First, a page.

In the quest to stop illegal mining (galamsey) which is destroying the country’s water bodies and lands, the Alliance of Civil Society of Agriculture Ghana has urged the government to involve communities in the fight.
According to the group, the galamsey fight remains mere rhetoric without the involvement of community members and the government is not courageous to deal with the root causes, making it a joke.
Fresh evidence from the field in a short video documentary shown at the press conference on Thursday in Accra revealed the level of impunity in the fight against illegal mining.
The video further showed the rate of forest loss to illegal galamsey, destruction of precious and critical water sources for forest fringe communities and how the illegal miners have left huge trails of mud and toxic waste such as deadly mercury, poisoning water sources used by the local and vulnerable communities.
According to them, communities genuinely like to rise and support, but they live in fear and panic.
Mr. Anthony Morrison, who doubles as the CEO of Chamber Agribusiness Ghana and Chairman of Ghana Agriculture Skills Body, addressing the media said community members are willing to partner with the government and support to win this fight and they must be involved.
“The effects on water bodies are already burdening the Ghana Water Company in terms of water quality and treatment. Community members, particularly community groups like the Landscape management board in Juabeso and Sefwi are willing to partner with the government and rise to support, or interactions with the communities reveal a state of apathy and a culture of silence”.
“Historically, illegal gold miners’ presence on community land has threatened the health of isolated and forest fringe communities through spreading diseases, via the harmful use of mercury used to extract gold (and most recently COVID-19), water pollution, poor health and safety, and child labour impoverishing the communities and destroying their very livelihoods. It is clear this is a crucial moment for environmental protection and the protection of the local population against unscrupulous political and traditional authorities whose interest is parochial” he underscored.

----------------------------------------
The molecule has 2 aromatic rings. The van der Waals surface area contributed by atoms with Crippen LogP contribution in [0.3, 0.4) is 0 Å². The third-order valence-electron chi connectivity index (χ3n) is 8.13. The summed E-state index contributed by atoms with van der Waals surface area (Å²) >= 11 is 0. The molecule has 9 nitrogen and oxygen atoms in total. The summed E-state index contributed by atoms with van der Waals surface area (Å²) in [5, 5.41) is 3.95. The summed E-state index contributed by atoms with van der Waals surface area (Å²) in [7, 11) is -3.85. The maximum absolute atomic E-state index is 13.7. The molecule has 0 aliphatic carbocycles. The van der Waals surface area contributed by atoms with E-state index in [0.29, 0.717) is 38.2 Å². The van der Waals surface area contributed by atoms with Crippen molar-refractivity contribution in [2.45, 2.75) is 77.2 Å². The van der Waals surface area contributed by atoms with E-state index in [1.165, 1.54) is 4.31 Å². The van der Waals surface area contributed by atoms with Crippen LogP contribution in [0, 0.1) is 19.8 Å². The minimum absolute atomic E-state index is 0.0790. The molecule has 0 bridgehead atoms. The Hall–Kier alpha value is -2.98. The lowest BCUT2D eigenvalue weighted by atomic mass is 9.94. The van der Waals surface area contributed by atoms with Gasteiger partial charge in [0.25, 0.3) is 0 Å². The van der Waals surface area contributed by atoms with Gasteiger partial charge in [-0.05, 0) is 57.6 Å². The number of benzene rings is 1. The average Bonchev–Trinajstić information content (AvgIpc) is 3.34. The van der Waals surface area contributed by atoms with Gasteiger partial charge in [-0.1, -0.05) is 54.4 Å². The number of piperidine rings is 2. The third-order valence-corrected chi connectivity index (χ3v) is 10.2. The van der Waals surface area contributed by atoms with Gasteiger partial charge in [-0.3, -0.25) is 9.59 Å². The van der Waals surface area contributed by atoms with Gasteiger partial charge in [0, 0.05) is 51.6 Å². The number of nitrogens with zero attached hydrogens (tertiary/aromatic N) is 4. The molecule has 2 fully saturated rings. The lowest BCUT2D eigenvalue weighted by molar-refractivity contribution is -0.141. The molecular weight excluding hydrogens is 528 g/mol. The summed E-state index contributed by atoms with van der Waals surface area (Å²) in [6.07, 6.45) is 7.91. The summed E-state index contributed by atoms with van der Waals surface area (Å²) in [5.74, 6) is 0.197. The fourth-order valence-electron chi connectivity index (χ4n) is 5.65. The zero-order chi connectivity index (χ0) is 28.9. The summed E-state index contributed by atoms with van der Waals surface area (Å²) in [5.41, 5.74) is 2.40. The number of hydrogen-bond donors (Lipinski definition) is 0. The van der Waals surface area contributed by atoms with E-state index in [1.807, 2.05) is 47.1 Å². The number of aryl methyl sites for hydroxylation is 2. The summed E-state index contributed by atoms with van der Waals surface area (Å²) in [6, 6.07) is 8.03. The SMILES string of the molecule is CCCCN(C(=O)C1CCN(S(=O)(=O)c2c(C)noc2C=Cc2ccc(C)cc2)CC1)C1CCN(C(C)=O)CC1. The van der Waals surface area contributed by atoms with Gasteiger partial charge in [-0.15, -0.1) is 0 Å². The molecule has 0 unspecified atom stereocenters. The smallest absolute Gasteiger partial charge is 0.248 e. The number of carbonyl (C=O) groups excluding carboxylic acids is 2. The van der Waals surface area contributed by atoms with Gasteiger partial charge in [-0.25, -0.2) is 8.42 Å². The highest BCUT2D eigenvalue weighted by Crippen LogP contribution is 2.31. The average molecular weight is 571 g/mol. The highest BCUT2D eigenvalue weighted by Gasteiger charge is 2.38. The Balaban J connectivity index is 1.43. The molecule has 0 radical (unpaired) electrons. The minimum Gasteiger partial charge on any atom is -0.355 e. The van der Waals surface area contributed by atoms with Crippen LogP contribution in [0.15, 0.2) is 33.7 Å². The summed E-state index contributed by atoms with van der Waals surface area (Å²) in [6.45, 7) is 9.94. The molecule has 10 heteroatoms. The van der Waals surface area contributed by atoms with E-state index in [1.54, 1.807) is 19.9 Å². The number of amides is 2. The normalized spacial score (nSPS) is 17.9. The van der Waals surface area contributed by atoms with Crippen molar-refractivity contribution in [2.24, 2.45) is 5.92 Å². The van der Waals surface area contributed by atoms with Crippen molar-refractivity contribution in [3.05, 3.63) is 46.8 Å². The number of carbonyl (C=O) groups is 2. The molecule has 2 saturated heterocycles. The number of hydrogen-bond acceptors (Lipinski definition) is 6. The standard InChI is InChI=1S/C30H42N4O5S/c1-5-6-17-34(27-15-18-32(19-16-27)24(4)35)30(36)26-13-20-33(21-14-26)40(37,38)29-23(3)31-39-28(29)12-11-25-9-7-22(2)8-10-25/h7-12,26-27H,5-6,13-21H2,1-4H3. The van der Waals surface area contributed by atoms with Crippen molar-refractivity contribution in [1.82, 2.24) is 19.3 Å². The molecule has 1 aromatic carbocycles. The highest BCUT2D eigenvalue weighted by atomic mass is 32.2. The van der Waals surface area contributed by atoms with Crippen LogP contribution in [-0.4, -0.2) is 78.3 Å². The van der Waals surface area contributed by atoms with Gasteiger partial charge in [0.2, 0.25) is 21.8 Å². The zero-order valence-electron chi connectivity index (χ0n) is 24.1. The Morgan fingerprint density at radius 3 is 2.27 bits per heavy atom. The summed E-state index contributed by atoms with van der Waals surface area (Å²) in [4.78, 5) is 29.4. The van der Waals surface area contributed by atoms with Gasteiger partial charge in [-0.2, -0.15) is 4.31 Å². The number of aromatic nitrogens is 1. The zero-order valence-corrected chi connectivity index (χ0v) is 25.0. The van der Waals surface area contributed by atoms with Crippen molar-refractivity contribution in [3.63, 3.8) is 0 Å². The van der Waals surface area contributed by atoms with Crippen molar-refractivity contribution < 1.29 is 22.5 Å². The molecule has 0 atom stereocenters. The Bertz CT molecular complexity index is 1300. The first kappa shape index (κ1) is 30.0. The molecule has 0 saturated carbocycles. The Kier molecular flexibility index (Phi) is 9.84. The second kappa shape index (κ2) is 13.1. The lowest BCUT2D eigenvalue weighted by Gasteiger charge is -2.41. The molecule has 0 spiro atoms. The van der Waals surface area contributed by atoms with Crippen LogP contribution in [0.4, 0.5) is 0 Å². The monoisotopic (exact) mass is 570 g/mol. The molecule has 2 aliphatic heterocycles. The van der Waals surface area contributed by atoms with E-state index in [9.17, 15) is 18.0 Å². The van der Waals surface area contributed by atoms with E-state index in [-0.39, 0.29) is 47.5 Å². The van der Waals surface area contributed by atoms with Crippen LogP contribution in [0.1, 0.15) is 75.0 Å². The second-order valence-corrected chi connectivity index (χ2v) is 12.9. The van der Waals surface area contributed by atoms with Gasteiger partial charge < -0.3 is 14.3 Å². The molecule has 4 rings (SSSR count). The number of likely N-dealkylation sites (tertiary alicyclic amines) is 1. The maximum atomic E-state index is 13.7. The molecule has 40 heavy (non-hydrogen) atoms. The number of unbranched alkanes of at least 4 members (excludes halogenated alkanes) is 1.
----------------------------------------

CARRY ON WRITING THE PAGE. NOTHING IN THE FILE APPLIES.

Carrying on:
Mr Andrews Addoquaye Tagoe, Deputy General Secretary, National Secretariat, Hall of Trade Union called on the ministry of health and its stakeholders to carry out health screening exercise on the members of the affected communities.
“What is happening now is not just a destruction of today but tomorrow, our water bodies are contaminated due to the poisonous substance use in illegal mining, I will like to call on the ministry of health to begin testing people in those communities before it’s too late”, he said.
On his part, Owusu Kofi Elijah, Farmer, Member of the Juaboso Landscape Management Board said the issue is very worrisome which government must put more efforts to fight it once and for all.
“Before you sleep and wake up the following day, your farmland is gone, our farmlands are encroach day by day. Our farm products are spoiling all because the water we use is contaminated. We have only one ghana and we are ready to help the government win this fight”.
The group, therefore, called on the government to taken below four key points into action while fighting with menace galamsey in the country:
(1) We want the government to implement policies and budget that respect and invest in community actions and rights, ensuring that the little gains in our hard-fought efforts do not go to waste.
(2) We want the government to be aware that fighting illegal galamsey is a collective action, but planning will fail when community members are continuously excluded when communication is distorted by government and powerful interest groups, and when government fail to show leadership and action
(3) We want the government to demonstrate that indeed no subject or person is above the law. Government should bring all known politicians, traditional authorities, policymakers, businesswomen and men and influential people involved in the business of illegal mining to scrutiny and prosecution.
(4) The communities and civil society groups will play their part, but we urge all other stakeholders, particularly government, traditional authority, and politicians to play their roles and live up to expectation.
Credit: Beyonce Diamond Kpogli